Holding Small Workpieces

I recently came upon a new workholding product line that promises to increase the productivity and profitability of companies machining smaller workpieces. The smaller the workpiece, the more suited it would be for this product.

Columns From: 6/1/2000 Modern Machine Shop,

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The perpendicular saw cuts running the length of the basic vise bodies are seen in this photograph. Also shown are several configurations for the vise bodies as well as the variety of small workpieces that can be clamped.

I recently came upon a new workholding product line that promises to increase the productivity and profitability of companies machining smaller workpieces. The smaller the workpiece, the more suited it would be for this product. Workpiece widths greater than 5 inches and heights exceeding 4 pounds should not be attempted.

The manufacturer is Austin Vise Co. (Santa Clara, California). The company’s product line currently encompasses four models of vises, two 400 mm base columns and a series of adapter plates that allow the units to be mounted onto any double vise or double vise column.

This type of vise originally was created to hold long bars of material in a manner that allows multiple-side machining to be done with virtually no interference between the vise body and the cutters or toolholders.

The units come in eight sizes. The only significant difference between each vise is the size of the two large chamfers running the length of the unit. These chamfers provide clearance for the cutter and toolholder. The width at the top of the vise varies from 0.5 to 4.0 inches, in 0.5-inch increments. It is possible to hold as many as 48 individual parts in a standard length vise (14.88 inches).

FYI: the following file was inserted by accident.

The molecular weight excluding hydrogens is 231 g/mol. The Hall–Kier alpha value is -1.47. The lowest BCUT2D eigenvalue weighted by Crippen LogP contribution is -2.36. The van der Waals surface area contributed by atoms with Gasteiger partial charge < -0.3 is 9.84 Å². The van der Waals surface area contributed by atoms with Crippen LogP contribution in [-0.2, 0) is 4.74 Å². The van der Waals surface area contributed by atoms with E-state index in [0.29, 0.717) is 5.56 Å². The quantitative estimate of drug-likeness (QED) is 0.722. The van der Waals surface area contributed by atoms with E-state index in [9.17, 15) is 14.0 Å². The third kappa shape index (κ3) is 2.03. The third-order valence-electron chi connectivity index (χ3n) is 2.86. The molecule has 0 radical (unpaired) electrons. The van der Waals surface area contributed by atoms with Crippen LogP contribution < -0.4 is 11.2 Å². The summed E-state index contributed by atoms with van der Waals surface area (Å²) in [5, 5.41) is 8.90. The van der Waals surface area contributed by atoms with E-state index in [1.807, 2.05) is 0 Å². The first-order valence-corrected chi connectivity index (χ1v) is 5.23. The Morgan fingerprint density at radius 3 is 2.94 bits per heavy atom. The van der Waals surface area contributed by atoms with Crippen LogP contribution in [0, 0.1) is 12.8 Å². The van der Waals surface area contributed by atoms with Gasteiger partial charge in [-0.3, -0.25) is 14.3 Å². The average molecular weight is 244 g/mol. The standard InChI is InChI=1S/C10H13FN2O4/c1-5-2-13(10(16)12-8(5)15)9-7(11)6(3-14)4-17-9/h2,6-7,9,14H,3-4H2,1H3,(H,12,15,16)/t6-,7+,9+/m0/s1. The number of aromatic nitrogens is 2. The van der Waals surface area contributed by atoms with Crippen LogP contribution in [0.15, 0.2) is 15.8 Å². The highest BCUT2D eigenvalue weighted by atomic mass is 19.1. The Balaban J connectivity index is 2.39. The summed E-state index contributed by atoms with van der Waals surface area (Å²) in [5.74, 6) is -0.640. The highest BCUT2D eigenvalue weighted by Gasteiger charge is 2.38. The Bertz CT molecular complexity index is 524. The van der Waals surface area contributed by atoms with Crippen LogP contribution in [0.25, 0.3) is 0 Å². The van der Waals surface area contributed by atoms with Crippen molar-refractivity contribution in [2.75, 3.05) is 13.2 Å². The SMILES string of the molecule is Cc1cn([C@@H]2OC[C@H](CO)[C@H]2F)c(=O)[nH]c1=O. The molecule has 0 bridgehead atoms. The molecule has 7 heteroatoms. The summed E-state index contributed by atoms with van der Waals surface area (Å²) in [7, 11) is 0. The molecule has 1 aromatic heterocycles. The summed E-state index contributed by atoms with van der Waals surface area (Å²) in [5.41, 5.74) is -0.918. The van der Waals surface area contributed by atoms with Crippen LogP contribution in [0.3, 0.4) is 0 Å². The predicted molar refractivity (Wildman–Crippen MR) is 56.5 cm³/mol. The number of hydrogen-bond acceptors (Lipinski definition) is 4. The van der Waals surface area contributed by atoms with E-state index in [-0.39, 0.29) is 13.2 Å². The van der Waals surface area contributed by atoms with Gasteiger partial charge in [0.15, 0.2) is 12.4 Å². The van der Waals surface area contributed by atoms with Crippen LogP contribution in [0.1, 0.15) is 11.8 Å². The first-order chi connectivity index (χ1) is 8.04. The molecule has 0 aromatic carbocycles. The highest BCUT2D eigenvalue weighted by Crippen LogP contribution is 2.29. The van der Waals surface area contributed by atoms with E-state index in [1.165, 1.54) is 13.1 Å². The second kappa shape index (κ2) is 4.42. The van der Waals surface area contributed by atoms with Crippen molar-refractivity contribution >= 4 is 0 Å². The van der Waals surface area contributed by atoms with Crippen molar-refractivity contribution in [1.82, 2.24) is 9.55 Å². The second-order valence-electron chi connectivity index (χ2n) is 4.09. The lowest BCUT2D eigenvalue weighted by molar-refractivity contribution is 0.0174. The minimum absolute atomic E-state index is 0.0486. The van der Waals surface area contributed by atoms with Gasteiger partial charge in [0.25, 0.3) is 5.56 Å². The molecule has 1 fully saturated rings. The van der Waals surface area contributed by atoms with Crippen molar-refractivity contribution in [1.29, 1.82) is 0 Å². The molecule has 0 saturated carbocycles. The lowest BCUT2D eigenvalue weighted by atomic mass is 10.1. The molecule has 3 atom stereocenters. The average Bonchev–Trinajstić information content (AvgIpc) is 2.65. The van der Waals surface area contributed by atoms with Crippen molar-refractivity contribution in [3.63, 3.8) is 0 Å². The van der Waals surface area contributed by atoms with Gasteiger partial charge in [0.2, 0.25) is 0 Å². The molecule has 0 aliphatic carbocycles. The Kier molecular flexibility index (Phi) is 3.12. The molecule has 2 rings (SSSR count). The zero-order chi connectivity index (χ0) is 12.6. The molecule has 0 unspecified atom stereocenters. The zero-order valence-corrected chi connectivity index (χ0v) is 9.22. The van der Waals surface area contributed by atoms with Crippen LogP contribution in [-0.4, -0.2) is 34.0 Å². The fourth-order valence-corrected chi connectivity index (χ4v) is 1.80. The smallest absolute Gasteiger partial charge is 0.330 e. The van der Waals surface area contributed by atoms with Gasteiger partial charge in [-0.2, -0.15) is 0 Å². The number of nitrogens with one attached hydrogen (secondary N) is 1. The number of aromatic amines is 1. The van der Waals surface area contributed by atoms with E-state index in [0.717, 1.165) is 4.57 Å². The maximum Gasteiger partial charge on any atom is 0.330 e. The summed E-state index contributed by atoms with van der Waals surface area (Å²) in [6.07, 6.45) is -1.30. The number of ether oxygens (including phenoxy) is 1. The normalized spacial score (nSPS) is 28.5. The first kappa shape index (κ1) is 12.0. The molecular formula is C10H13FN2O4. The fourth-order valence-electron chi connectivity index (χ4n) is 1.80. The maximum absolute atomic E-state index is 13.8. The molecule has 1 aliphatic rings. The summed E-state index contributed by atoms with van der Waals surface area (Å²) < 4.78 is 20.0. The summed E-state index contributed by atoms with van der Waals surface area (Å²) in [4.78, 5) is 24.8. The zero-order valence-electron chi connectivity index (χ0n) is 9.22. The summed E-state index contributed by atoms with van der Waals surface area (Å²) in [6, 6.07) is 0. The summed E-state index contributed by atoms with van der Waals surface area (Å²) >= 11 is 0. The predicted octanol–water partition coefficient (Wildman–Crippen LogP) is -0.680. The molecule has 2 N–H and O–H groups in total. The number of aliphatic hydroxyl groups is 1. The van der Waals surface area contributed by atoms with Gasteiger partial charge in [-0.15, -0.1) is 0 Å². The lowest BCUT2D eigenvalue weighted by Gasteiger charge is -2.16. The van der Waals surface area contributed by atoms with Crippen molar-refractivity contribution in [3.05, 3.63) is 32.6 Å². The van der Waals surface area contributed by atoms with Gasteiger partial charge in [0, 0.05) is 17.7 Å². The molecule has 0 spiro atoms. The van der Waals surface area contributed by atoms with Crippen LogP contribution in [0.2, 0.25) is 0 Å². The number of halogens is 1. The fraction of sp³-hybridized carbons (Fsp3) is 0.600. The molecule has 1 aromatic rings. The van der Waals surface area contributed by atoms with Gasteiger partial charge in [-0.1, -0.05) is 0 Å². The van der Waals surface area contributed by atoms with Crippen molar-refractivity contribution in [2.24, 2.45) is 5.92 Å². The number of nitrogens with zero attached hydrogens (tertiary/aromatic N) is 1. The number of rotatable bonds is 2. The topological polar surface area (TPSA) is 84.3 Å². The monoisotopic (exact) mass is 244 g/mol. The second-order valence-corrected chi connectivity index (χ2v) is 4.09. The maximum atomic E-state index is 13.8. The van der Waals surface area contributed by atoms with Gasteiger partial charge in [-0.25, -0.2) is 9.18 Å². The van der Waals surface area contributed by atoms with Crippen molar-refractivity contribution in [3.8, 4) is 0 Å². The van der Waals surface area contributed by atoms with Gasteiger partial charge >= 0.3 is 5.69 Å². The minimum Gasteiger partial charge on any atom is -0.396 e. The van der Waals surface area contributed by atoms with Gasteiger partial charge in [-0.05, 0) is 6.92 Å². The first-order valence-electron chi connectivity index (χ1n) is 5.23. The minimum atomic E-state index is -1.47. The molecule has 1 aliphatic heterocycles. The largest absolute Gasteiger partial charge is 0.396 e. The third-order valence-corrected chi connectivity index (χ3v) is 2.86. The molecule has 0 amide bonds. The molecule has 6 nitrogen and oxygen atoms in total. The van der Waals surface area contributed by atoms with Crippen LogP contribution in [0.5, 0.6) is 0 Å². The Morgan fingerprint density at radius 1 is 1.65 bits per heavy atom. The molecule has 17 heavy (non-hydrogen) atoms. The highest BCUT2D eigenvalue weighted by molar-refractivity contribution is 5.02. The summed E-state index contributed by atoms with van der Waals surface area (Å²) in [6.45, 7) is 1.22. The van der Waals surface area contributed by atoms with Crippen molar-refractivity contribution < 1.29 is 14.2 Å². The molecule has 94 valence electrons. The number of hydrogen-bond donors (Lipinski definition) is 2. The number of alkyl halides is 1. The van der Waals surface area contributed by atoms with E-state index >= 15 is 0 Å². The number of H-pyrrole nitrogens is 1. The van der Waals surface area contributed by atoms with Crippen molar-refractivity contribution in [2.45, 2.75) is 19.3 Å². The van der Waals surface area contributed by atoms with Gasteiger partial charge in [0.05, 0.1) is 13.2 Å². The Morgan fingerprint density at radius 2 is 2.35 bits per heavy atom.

These vises are made from a single piece of aluminum. Two deep saw cuts, perpendicular to each other, running the length of the vise, form a fixed and a floating jaw. When tightened, a row of bolts pulls the floating jaw toward the rigid jaw. When the bolts are loosened, the floating jaw will open to the original position. A second set of bolts can be used to force the jaws open more.

The range of motion is limited. A maximum of 0.01 inch of closing and 0.005 inch of opening is practical. In a typical application, the vise closes about 0.005 inch at most. Positioning is accurate because the clamping force is applied from both sides of the stock, just as in a double vise.

The ability to maximize the amount of material, be it long bars or individual pieces that can be mounted onto a machine, is a very important element of productivity. More material clamped means longer cycle times and longer cycle times, are more efficient.

More material clamped in a given space also means less tooling. This factor is vital for cells where the pallet handling systems can cost as much as the machining center. A feature of these units that further enhances this holding capacity is that they can be cut into fully functional segments.

These vises can be mounted on the machine several ways. The most interesting option is to mount them in double vises or on double vise columns. The vises are now an accessory to existing tooling. There are two ways in which this adaptation can be accomplished. Using fixture plates available from most vise makers is probably the most practical. They are secured to the vise body just as are the regular jaw sets.

Another way is to use one of the company’s many adapter plates. Their use requires the removal of all the original vise’s components. Only the vise body is needed. One advantage of using the adapter plates, rather than the fixture plates, is there are many more sizes to choose from. The range normally stocked is from 1 by 2 by 10 inches to 2 by 9 by 20 inches. Part density can thus be maximized.

For more information, contact Michael Pleban at the Austin Vise Company, 5181 Lafayette St., Santa Clara, CA 95054, telephone (800) 468-1586.

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